Origins – Thoughts from the GrogCrew

What did our guys bring home from #Origins2017?  What was the coolest thing they saw? ~

GrogHeads Staff, 22 June 2017

We asked our crew at the GrogHeads Central Command (AKA Fort Kickass) to chime in with the coolest thing they saw at Origins that wasn’t GrogHeads-related.  Most of them dropped us a line or so.  One of them expanded his thoughts.  And one of them wrote a bunch.

First, the loot, as photographed by some of our GrogHeads

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Bullet points!

  • Coolest non-Grogheads thing…discussing and/or playing three in-development wargames with the designers.
  • The coolest thing I saw was Rogue Cthulhu gaming group.  All of their events were very good and it was well organized.
  • Coolest thing I saw this trip was a 6′ x 3′ rubber backed carpet, that was the game board for Quartermaster General!


Some longer thoughts:

Ian won the kid’s section of the Costume contest with his Dwemer Armor (made by Ian, Corinne, plus additional help from grandma and grandpa.)  And Edward Owczarski took third place in the same event!  Yes!  😀

All of us enjoyed the Origins Dungeon Crawl and we always look forward to the MechPods.  Ian likes playing the Hive, Queen, and Country minis games, and thumping people in the boffer event.  James enjoyed seeing something brand new as Rob Seabrook explained his innovative take on gaming Napoleonic battles.  Corinne always likes seeing new costumes and wishes we had time to play an OCS game!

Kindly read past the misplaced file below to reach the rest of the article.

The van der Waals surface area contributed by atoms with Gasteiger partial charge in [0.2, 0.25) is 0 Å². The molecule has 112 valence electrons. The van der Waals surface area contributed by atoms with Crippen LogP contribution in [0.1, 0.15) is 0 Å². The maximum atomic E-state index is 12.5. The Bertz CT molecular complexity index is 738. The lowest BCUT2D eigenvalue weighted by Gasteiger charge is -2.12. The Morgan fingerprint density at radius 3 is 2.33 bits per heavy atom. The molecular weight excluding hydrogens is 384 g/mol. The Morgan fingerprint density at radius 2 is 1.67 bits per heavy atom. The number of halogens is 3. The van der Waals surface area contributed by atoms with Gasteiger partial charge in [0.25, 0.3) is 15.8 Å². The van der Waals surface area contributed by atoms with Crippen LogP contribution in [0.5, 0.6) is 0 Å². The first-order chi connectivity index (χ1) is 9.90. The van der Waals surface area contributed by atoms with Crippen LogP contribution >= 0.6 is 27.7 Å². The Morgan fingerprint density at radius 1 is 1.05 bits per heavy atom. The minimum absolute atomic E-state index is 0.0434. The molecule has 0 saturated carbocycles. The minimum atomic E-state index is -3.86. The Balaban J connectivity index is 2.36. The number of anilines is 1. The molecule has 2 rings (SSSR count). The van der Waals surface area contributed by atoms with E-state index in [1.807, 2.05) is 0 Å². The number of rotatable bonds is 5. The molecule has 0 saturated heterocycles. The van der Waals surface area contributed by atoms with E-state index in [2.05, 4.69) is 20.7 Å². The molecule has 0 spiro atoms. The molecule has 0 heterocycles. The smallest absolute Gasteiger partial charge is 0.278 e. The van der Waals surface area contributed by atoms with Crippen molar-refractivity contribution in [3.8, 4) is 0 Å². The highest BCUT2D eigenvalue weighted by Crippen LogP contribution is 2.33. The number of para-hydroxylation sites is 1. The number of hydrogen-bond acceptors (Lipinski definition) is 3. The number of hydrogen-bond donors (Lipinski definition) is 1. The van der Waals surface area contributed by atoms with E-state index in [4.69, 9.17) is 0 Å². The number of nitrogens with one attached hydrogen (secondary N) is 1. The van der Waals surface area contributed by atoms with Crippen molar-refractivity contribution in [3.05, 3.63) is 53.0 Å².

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Other longer thoughts:

Once again I was really pleased to see how many families were wandering around.  There were young kids and parents, grown kids and parents, and sometimes three generations all having fun together.  There were also groups of friends just being together and enjoying the day.  Sometimes it seems like that is something of a lost art so it is great to see that it is not.  I also thought the costumes were a little better this year and there was a greater diversity.  Hats off to everyone who made the big effort to do so!  I understand it was pretty hot being inside some of them.

This year there was an amazing dragon and rider that was made entirely of balloons that had to be seen to be believed.  It was truly a masterpiece.  It was in one of the side halls and was maybe 4 feet high and six feet wing tip to wing tip and nose to tail.  Outstanding!  I wish I had taken a picture.

Don’t worry – we did!

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And the really long thoughts:

This one was a blur.  It was, if memory serves, my fourth year serving at what we now affectionately call “Fort Kick-Ass”(sic), a paen to the fierce games of “Flick ’em Up” held there last year. There were even more fine Grogs to meet, children to teach games to, command posts to staff, little plastic ships to buy, and an intense argument about the proper reading of poorly-fashioned rules was had.  The local boys who play La Battaille the way some people breathe had at the battle of Austerlitz and there was, again, a fine six-map setup of D-Day Landings for those who regard that significant investment as the apotheosis of Amerithrash wargaming.